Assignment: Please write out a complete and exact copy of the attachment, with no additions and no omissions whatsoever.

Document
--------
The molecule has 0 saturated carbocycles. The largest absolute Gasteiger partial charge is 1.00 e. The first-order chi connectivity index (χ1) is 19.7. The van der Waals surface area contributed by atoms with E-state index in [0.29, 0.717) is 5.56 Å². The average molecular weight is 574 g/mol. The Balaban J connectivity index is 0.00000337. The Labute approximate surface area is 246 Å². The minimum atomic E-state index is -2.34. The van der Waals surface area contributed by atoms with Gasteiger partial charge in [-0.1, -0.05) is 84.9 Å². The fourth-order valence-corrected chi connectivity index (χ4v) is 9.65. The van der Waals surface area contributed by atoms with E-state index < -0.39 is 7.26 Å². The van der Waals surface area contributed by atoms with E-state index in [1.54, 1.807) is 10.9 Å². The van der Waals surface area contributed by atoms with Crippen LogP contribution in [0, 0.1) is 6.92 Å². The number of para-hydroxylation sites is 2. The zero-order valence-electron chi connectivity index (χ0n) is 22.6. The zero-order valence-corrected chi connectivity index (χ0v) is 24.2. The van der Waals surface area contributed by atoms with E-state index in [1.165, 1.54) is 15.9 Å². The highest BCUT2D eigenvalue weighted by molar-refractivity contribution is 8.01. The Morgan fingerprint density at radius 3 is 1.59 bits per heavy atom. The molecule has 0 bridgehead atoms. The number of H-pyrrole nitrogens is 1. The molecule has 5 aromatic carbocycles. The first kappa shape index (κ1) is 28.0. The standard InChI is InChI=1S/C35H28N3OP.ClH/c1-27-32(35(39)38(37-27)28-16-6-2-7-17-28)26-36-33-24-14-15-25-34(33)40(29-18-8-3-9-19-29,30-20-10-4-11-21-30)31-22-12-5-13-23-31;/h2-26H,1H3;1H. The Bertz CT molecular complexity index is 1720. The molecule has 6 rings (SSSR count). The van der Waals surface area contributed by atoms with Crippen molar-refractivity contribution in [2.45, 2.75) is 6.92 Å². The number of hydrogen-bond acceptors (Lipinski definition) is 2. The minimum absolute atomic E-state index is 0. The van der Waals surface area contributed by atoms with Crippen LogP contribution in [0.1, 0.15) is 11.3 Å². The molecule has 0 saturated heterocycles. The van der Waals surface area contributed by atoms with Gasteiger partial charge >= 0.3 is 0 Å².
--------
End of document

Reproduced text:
The molecule has 0 saturated carbocycles. The largest absolute Gasteiger partial charge is 1.00 e. The first-order chi connectivity index (χ1) is 19.7. The van der Waals surface area contributed by atoms with E-state index in [0.29, 0.717) is 5.56 Å². The average molecular weight is 574 g/mol. The Balaban J connectivity index is 0.00000337. The Labute approximate surface area is 246 Å². The minimum atomic E-state index is -2.34. The van der Waals surface area contributed by atoms with Gasteiger partial charge in [-0.1, -0.05) is 84.9 Å². The fourth-order valence-corrected chi connectivity index (χ4v) is 9.65. The van der Waals surface area contributed by atoms with E-state index < -0.39 is 7.26 Å². The van der Waals surface area contributed by atoms with E-state index in [1.54, 1.807) is 10.9 Å². The van der Waals surface area contributed by atoms with Crippen LogP contribution in [0, 0.1) is 6.92 Å². The number of para-hydroxylation sites is 2. The zero-order valence-electron chi connectivity index (χ0n) is 22.6. The zero-order valence-corrected chi connectivity index (χ0v) is 24.2. The van der Waals surface area contributed by atoms with E-state index in [1.165, 1.54) is 15.9 Å². The highest BCUT2D eigenvalue weighted by molar-refractivity contribution is 8.01. The Morgan fingerprint density at radius 3 is 1.59 bits per heavy atom. The molecule has 0 bridgehead atoms. The number of H-pyrrole nitrogens is 1. The molecule has 5 aromatic carbocycles. The first kappa shape index (κ1) is 28.0. The standard InChI is InChI=1S/C35H28N3OP.ClH/c1-27-32(35(39)38(37-27)28-16-6-2-7-17-28)26-36-33-24-14-15-25-34(33)40(29-18-8-3-9-19-29,30-20-10-4-11-21-30)31-22-12-5-13-23-31;/h2-26H,1H3;1H. The Bertz CT molecular complexity index is 1720. The molecule has 6 rings (SSSR count). The van der Waals surface area contributed by atoms with Crippen molar-refractivity contribution in [2.45, 2.75) is 6.92 Å². The number of hydrogen-bond acceptors (Lipinski definition) is 2. The minimum absolute atomic E-state index is 0. The van der Waals surface area contributed by atoms with Crippen LogP contribution in [0.1, 0.15) is 11.3 Å². The molecule has 0 saturated heterocycles. The van der Waals surface area contributed by atoms with Gasteiger partial charge >= 0.3 is 0 Å².